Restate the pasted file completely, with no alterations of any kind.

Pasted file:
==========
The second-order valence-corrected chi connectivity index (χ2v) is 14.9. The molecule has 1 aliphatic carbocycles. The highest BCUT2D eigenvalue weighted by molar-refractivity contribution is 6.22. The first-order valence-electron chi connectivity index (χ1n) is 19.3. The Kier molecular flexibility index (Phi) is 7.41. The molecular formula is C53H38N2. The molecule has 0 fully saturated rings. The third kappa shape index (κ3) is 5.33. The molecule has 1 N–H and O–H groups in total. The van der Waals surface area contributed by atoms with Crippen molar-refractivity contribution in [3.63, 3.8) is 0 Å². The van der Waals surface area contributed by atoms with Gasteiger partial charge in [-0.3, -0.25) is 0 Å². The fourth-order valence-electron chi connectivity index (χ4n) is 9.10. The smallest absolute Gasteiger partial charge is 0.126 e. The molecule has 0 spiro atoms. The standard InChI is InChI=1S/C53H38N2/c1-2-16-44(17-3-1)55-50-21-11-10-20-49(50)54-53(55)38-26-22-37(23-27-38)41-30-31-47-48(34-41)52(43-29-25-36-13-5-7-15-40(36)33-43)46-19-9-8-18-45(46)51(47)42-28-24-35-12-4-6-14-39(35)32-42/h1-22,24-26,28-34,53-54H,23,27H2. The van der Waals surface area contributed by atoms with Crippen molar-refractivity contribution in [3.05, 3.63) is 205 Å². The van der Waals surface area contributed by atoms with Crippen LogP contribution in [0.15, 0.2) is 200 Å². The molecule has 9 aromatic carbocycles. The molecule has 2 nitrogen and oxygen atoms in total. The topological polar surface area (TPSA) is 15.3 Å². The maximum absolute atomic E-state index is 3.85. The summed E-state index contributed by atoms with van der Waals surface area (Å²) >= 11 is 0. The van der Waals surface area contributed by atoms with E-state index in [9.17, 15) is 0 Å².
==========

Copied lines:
The second-order valence-corrected chi connectivity index (χ2v) is 14.9. The molecule has 1 aliphatic carbocycles. The highest BCUT2D eigenvalue weighted by molar-refractivity contribution is 6.22. The first-order valence-electron chi connectivity index (χ1n) is 19.3. The Kier molecular flexibility index (Phi) is 7.41. The molecular formula is C53H38N2. The molecule has 0 fully saturated rings. The third kappa shape index (κ3) is 5.33. The molecule has 1 N–H and O–H groups in total. The van der Waals surface area contributed by atoms with Crippen molar-refractivity contribution in [3.63, 3.8) is 0 Å². The van der Waals surface area contributed by atoms with Gasteiger partial charge in [-0.3, -0.25) is 0 Å². The fourth-order valence-electron chi connectivity index (χ4n) is 9.10. The smallest absolute Gasteiger partial charge is 0.126 e. The molecule has 0 spiro atoms. The standard InChI is InChI=1S/C53H38N2/c1-2-16-44(17-3-1)55-50-21-11-10-20-49(50)54-53(55)38-26-22-37(23-27-38)41-30-31-47-48(34-41)52(43-29-25-36-13-5-7-15-40(36)33-43)46-19-9-8-18-45(46)51(47)42-28-24-35-12-4-6-14-39(35)32-42/h1-22,24-26,28-34,53-54H,23,27H2. The van der Waals surface area contributed by atoms with Crippen molar-refractivity contribution in [3.05, 3.63) is 205 Å². The van der Waals surface area contributed by atoms with Crippen LogP contribution in [0.15, 0.2) is 200 Å². The molecule has 9 aromatic carbocycles. The molecule has 2 nitrogen and oxygen atoms in total. The topological polar surface area (TPSA) is 15.3 Å². The maximum absolute atomic E-state index is 3.85. The summed E-state index contributed by atoms with van der Waals surface area (Å²) >= 11 is 0. The van der Waals surface area contributed by atoms with E-state index in [9.17, 15) is 0 Å².